- Health, Advice
What to do when you’re completely overwhelmed
It starts with a trickle. A little too much work, a few too many tasks on the to-do list. Then a big opportunity comes (can’t say no to that) and then another. Then the sink breaks. The Internet goes on the fritz. Your college friend is in town for a week and would like to stay on your couch – and can she bring her partner? Your taxes are due.
All of a sudden, you’re looking at a hollow-eyed, frizzy-eyed zombie in the mirror… and your boyfriend asks politely, um, when you might have last showered?
It never rains but it pours, you try to cheerily tell yourself… just before you fall asleep sitting at your desk, drooling onto your laptop.
Every freelancer gets overwhelmed from time to time – it’s a natural characteristic of a flexible lifestyle that vacillates unexpectedly between busy periods and dry spells. Chocolate-covered coffee beans and espresso shots may help, but how does one stay sane during the most frenetic times?
1. Put it in Perspective
Okay, yes - that client wants the project done yesterday, and that Big Fish prospective client wants those samples NOW, and those invoices were due a month ago, and dear God, you dropped your iPhone AGAIN and you can’t take it to the store for a week and now you fear little shards of glass will embed themselves in your ear and permanently deafen you.
I don’t know what exactly you do, dear Reader, but unless you run nuclear disarmament programs, falling a little behind probably will not cause the end of the world. That said, it’s easy to get stressed out about the many, many things you have piling up – especially for us freelancers, who know that completed projects often = income and opportunity. All that stress, however, does not necessarily lead to better work. Often, it makes you feel swamped and panicky – and that means an increased likelihood of small mistakes and faulty thinking from your poor, over-adrenalized brain.
Take a breath. Relax your shoulders – are they up around your ears? It is okay. You will get it done. You are okay! All will be well!
Odds are, you’re obsessing over all of the things you have to do. But is every single one of them really necessary? All too often, we assign TOP-LEVEL RED BLARING PRIORITY to things that can be put off for a day, or a week, or ten days.
Where in your life can you find a little give? Can you let the dishes pile up for a few days? Can you delay updating your website? Can you rain-check coffee with that friend, and make it up to her with dinner next week?
You do not have to be the world’s most astonishingly talented freelancer with a perfect shining kitchen floor and a packed social calendar and a rigorous side-career as a professional marathoner. You are allowed to let some “musts” become “shoulds”.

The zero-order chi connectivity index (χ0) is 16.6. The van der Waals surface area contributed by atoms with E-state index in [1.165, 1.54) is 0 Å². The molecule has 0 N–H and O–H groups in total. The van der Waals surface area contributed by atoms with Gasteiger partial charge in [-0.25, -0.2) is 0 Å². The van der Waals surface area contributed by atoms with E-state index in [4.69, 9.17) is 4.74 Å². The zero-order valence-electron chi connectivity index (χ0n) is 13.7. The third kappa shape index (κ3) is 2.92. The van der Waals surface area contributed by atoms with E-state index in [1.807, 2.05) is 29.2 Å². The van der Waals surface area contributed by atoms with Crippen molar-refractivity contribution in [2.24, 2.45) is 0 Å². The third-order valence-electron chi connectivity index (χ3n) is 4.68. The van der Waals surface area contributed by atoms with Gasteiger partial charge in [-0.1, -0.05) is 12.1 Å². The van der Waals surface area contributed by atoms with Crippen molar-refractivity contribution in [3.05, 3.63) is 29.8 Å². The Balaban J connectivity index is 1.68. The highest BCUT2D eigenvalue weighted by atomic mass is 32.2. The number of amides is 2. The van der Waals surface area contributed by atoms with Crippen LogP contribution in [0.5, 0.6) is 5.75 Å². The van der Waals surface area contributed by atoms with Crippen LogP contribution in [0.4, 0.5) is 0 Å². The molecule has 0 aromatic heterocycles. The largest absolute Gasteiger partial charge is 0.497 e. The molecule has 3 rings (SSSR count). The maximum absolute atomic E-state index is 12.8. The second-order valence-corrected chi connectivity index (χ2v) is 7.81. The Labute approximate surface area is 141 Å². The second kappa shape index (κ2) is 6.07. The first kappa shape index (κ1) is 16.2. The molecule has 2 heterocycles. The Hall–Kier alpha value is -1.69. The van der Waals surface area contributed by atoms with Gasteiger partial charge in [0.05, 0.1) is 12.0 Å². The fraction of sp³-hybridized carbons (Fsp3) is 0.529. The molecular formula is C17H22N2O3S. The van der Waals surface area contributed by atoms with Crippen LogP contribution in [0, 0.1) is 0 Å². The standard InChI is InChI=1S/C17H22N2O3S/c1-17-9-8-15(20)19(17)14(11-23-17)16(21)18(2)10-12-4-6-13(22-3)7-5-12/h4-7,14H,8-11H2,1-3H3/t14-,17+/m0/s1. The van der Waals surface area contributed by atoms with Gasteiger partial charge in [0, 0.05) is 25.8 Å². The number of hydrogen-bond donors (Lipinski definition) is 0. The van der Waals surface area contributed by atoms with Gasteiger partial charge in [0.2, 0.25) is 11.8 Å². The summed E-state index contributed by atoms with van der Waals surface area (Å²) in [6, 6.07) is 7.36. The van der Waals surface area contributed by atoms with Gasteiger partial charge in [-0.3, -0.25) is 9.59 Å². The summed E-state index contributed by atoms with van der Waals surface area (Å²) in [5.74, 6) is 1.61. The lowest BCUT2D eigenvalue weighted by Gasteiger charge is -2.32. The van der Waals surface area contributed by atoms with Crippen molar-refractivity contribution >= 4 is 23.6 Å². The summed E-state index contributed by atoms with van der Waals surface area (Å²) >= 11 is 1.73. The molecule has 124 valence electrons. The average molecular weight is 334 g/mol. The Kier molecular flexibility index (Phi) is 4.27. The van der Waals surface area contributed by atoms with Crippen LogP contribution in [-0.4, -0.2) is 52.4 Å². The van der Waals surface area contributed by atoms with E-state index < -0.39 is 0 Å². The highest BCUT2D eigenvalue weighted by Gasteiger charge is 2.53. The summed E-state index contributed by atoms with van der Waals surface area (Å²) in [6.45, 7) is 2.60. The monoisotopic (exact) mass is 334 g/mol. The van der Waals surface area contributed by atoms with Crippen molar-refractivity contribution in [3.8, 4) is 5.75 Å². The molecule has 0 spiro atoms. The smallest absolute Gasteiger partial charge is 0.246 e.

When my to-do list gets overwhelmingly long, I put one, two, or three checkmarks next to each item. If the item has one check, I have to do it right away – or as soon as humanly possible. Two checks means that it can wait for a bit – and one check is even less important. When I’m honest with myself and weigh items comparatively, I’m surprised how few items “deserve” one check. Those can often wait until a slow period – which is why my closet only gets cleaned once a year.
Nothing contributes to stress like a mountain of complex tasks. Personally, looking at a big, daunting, never-ending pile of work makes me procrastinate like crazy. The only thing that saves me from this run-and-hide impulse is organizing projects into bite-sized chunks.
First of all, I try to pre-organize by making my to-do list more specific – building in deadlines for each item. Instead of writing Call Sam, for instance, I’ll write Call Sam by 4:00 Tuesday. Eliminating ambiguity helps me feel more in control, and lets me order “due” tasks first.
Second, I try my darndest to follow the 45/15 rule – even during really busy periods. For every 45 minutes of work, I MUST take a 15 minute break. Taking breaks signals to my body that we’re not in complete Panic Mode – and helps me to battle both exhaustion and procrastination.
4. Ask for Help (or Flexibility)
Ohohoho, how I hate to ask for favors. I don’t mind doing them for other people – in fact, I often love to help others out.
But I hate admitting I can’t do everything all the time, all by myself. I hate not being perfect. I hatesessssss it.
And yet, I find that almost every time I do grit my teeth and ask for help, people are overwhelmingly kind and supportive. We all need help sometimes – and if you’re normally a “giver”, folks are even more likely to return your kindness.
Can your partner handle the laundry this week? Can you outsource some work to a freelance colleague (for reasonable payment, of course)? Can you ask a flexible client for an extension of a low-priority project? Can a friend give you some advice on how to handle a contract?
Think of who can help you shoulder your burden for a bit – are you wrongly picturing yourself as an island? My friend, odds are there are people in your life (or in your circle) who may be able to help. Don’t be afraid to reach out to others when you’re overwhelmed and stressed out. Make clear that you’ll be glad to return the favor in the future… it’s good karma, and you’ll be surprised how many people will be happy to lend a hand, an ear, or an eye.
We’ve all been there, my overwhelmed freelance brethren. Try out these tips next time you’re harrowed beyond belief – hopefully, they can help ease the press of your next busy period. If they don’t, you have my sympathies. Keep on keepin’ on, and pass the caffeine – all too soon, this crazy rush will be finished.
And then, you can get around to cleaning that closet.
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